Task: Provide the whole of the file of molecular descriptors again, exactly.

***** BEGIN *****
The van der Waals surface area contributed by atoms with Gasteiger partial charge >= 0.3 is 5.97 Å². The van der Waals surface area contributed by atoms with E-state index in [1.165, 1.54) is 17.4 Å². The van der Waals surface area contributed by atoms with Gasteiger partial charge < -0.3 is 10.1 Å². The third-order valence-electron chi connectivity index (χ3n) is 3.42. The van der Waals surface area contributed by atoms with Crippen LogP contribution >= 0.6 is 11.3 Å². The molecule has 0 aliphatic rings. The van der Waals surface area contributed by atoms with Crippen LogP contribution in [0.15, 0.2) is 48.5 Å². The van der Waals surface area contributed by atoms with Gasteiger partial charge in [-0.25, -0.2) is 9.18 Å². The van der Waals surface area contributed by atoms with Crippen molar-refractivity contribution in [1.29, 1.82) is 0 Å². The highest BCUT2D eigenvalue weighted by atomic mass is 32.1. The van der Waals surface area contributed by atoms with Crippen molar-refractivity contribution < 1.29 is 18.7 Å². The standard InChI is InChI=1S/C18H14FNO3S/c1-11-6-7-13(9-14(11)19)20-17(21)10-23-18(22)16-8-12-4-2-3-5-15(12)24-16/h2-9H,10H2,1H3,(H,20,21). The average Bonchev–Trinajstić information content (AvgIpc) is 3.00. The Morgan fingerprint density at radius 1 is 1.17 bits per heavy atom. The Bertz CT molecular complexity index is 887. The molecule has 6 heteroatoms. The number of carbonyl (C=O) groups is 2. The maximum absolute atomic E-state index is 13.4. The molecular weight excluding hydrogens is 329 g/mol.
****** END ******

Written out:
The van der Waals surface area contributed by atoms with Gasteiger partial charge >= 0.3 is 5.97 Å². The van der Waals surface area contributed by atoms with E-state index in [1.165, 1.54) is 17.4 Å². The van der Waals surface area contributed by atoms with Gasteiger partial charge < -0.3 is 10.1 Å². The third-order valence-electron chi connectivity index (χ3n) is 3.42. The van der Waals surface area contributed by atoms with Crippen LogP contribution >= 0.6 is 11.3 Å². The molecule has 0 aliphatic rings. The van der Waals surface area contributed by atoms with Crippen LogP contribution in [0.15, 0.2) is 48.5 Å². The van der Waals surface area contributed by atoms with Gasteiger partial charge in [-0.25, -0.2) is 9.18 Å². The van der Waals surface area contributed by atoms with Crippen molar-refractivity contribution in [1.29, 1.82) is 0 Å². The highest BCUT2D eigenvalue weighted by atomic mass is 32.1. The van der Waals surface area contributed by atoms with Crippen molar-refractivity contribution < 1.29 is 18.7 Å². The standard InChI is InChI=1S/C18H14FNO3S/c1-11-6-7-13(9-14(11)19)20-17(21)10-23-18(22)16-8-12-4-2-3-5-15(12)24-16/h2-9H,10H2,1H3,(H,20,21). The average Bonchev–Trinajstić information content (AvgIpc) is 3.00. The Morgan fingerprint density at radius 1 is 1.17 bits per heavy atom. The Bertz CT molecular complexity index is 887. The molecule has 6 heteroatoms. The number of carbonyl (C=O) groups is 2. The maximum absolute atomic E-state index is 13.4. The molecular weight excluding hydrogens is 329 g/mol.